Enjoying Davao on a budget
(published in November issue of Cebu Pacific’s SMILE Magazine, Shoestring Diaries)
Discover all that Davao has to offer without breaking the bank. Jojie Alcantara gives us a guide to time-crunching and penny-pinching in the southern city.
ACCORDING TO statistics, Davao City — at 2,443km² or 244,300 hectares — is the largest city in the country and the rest of the world in terms of land area.
So how do you cover such a large sprawl with limited time and without emptying your pockets? Tagged by local tourism authorities as the “Island to Highland Destination,” Davao has a variety of things to offer — and the best way to get the most for less is to spend the day as I did: with a plan, and a mind open to welcome detours.
Be a culture vulture
First rule of touring Davao: keep your itinerary flexible, and be prepared for a change of plans at any time. But when the day is bright and the weather is mild, grab the chance to walk the city and see what it has to offer.
I recommend getting a better understanding of the people and the local heritage for a start. Davao is an interesting melting pot of indigenous cultures (it has 11 recognized colorful tribes), so Museo Dabawenyo, which showcases the city’s history and artistic life, is top on my list (open 1pm–6pm daily except Mondays and special holidays; admission is free).
Just a short walking distance away is Osmeña Park, where people hang around to play chess, discuss religion, and have an al fresco back massage (PHP75). A two-minute walk further is the imposing San Pedro Cathedral. Built in 1847 by the Spanish conquistador Don Jose Oyanguren, who later became the first governor of Davao region, it is the oldest church in the city.
Across the cathedral is the Sangguniang Panglungsod Building with the Monument of Peace and Unity right between them. I passed by the City Hall building on my way to Jaltan Restaurant for a lovely meal of dinuguan with puto, sapin-sapin and fresh lumpia (PHP150).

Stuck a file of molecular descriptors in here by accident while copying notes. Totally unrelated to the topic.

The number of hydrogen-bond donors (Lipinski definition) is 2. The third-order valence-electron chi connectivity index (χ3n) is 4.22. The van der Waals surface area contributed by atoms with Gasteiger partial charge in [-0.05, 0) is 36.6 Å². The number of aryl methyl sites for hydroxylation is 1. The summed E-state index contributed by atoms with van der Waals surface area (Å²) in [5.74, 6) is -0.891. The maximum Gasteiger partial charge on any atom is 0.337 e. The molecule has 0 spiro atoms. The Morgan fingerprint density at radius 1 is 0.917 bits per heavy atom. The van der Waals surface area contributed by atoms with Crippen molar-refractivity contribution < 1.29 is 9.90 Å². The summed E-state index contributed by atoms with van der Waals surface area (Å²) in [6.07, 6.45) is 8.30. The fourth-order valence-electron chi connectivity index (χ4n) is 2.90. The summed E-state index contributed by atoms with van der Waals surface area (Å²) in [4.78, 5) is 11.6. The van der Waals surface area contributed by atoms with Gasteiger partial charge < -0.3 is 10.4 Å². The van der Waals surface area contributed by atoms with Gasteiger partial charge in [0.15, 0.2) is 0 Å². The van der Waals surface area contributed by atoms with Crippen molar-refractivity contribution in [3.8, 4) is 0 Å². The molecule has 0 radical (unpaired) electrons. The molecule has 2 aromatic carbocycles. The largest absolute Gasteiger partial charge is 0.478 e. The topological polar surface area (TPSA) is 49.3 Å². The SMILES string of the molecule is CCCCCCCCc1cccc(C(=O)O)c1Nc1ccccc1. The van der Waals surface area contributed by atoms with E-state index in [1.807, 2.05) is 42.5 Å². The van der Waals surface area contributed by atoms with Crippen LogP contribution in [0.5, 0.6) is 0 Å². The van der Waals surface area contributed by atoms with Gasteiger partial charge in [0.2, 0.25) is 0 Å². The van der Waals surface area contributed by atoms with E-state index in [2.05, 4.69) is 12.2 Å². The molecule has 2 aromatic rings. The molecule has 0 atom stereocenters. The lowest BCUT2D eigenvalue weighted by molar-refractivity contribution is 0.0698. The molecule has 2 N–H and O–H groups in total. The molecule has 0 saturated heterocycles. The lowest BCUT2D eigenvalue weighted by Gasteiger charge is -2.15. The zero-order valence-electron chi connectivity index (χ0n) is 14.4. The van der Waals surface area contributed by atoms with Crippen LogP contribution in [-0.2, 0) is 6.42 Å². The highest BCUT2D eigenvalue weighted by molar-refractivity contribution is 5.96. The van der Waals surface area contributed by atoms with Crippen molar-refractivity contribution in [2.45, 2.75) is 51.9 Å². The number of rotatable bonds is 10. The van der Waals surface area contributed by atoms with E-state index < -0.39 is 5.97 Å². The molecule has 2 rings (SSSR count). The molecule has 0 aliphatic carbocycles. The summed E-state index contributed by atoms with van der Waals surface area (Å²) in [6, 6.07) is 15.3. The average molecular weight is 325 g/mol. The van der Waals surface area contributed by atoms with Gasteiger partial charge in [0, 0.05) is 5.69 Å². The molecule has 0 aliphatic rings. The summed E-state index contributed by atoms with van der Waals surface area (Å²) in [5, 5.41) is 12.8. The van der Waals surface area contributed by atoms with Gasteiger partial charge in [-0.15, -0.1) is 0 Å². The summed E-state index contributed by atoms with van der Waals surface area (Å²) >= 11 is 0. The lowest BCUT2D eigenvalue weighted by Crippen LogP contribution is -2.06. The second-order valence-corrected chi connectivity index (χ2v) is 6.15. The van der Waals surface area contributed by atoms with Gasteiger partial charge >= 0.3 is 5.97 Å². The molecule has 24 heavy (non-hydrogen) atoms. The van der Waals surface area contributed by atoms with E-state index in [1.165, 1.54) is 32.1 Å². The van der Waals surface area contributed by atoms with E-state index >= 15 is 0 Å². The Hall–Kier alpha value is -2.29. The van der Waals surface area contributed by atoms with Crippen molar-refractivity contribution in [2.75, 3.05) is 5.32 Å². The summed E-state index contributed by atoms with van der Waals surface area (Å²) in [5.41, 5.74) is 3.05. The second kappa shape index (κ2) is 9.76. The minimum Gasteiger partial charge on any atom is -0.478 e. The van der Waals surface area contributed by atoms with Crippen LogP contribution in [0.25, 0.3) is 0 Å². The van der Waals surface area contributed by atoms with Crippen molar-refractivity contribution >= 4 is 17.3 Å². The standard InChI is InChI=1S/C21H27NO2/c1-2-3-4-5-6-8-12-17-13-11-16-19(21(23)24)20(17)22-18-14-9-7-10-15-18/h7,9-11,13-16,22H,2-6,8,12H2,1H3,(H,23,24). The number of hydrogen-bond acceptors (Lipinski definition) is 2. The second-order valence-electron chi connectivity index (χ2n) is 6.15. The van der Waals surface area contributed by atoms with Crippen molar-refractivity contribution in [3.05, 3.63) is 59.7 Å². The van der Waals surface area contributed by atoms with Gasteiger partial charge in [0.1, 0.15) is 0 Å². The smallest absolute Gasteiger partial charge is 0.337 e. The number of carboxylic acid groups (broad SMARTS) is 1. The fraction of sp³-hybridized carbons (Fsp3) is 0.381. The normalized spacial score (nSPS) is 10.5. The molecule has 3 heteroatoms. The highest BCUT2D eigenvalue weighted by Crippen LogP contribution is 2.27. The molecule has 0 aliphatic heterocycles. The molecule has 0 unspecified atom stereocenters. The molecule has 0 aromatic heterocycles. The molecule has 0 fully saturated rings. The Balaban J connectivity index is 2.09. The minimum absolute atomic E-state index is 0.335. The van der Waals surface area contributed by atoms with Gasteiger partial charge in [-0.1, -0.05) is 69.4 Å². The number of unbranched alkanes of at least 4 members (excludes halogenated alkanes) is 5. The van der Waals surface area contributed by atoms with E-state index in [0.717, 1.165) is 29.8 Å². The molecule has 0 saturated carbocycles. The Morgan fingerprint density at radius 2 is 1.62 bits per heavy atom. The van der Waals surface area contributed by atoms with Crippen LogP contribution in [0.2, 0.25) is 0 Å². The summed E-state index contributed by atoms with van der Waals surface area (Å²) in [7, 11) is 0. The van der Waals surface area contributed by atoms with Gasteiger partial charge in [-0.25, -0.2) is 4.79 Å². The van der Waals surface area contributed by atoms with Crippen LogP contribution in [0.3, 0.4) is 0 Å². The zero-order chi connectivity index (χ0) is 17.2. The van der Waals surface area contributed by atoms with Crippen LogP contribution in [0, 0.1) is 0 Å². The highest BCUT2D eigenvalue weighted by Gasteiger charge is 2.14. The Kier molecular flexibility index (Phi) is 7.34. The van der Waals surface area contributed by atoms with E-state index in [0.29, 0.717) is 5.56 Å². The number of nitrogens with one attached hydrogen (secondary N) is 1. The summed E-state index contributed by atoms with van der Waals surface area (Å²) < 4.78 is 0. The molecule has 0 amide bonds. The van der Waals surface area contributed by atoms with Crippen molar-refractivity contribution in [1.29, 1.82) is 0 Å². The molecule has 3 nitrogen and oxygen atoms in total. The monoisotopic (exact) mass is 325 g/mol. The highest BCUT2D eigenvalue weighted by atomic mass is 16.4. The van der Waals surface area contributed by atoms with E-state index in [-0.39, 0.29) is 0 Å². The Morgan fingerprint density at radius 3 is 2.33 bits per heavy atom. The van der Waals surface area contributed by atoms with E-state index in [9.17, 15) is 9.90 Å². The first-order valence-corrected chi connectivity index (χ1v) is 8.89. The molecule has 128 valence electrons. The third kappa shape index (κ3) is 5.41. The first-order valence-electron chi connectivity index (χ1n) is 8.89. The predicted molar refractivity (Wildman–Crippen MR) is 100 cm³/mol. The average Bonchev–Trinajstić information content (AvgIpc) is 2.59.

A jeepney ride (PHP8) took me to People’s Park, which features a mini- forest, an interactive fountain, waterfalls and ponds, a children’s fantasy park, a sunken garden, and large sculptures of local kids as well as the Philippine eagle. A prominent attraction is the durian- shaped dome where people love to hang out until the evening.
A short distance from the park is the Sampaguita Tourist Inn, where I booked a two-night stay (PHP600). Dinner was also just a walking distance away at Dimsum Diner along Ilustre Street (toppings, siomai and tea, PHP150).
Shoestring budget for Day 1: PHP983
Art and animals
I took a late breakfast at the hotel, then a taxi (PHP55) to Ponce Suites Gallery Hotel to check out the works of Davao’s pride, artist Kublai Milan, a prolific sculptor, painter and photographer (and my first mentor!). The hotel displays a number of Milan’s early and recent paintings on every wall of every floor, as well as art installations of found objects.
After the hotel tour, I grabbed a strawberry shake (PHP90) at Kublai’s Café, and rushed off for a quick photo op with a sculpture for which I had modeled for a while back — a woman entwined in the arms of a naked tree man with branches as arms and kids hanging all over.
A tricycle (PHP5) took me to nearby Victoria Plaza where I ordered my favorite grilled pork chop with rice (PHP200) at Basti’s Brew, another homegrown coffee bar with free Wi-Fi.
I took another cab ride (PHP120), this time to Crocodile Park (www.psdgroupph.com ), to snap photos of exotic animals, two full-grown tigers, and a chimpanzee. No trip to the park is complete without a snapshot of the 18ft Pangil, the country’s largest croc in captivity before Lolong, the 21-footer from Agusan, came along.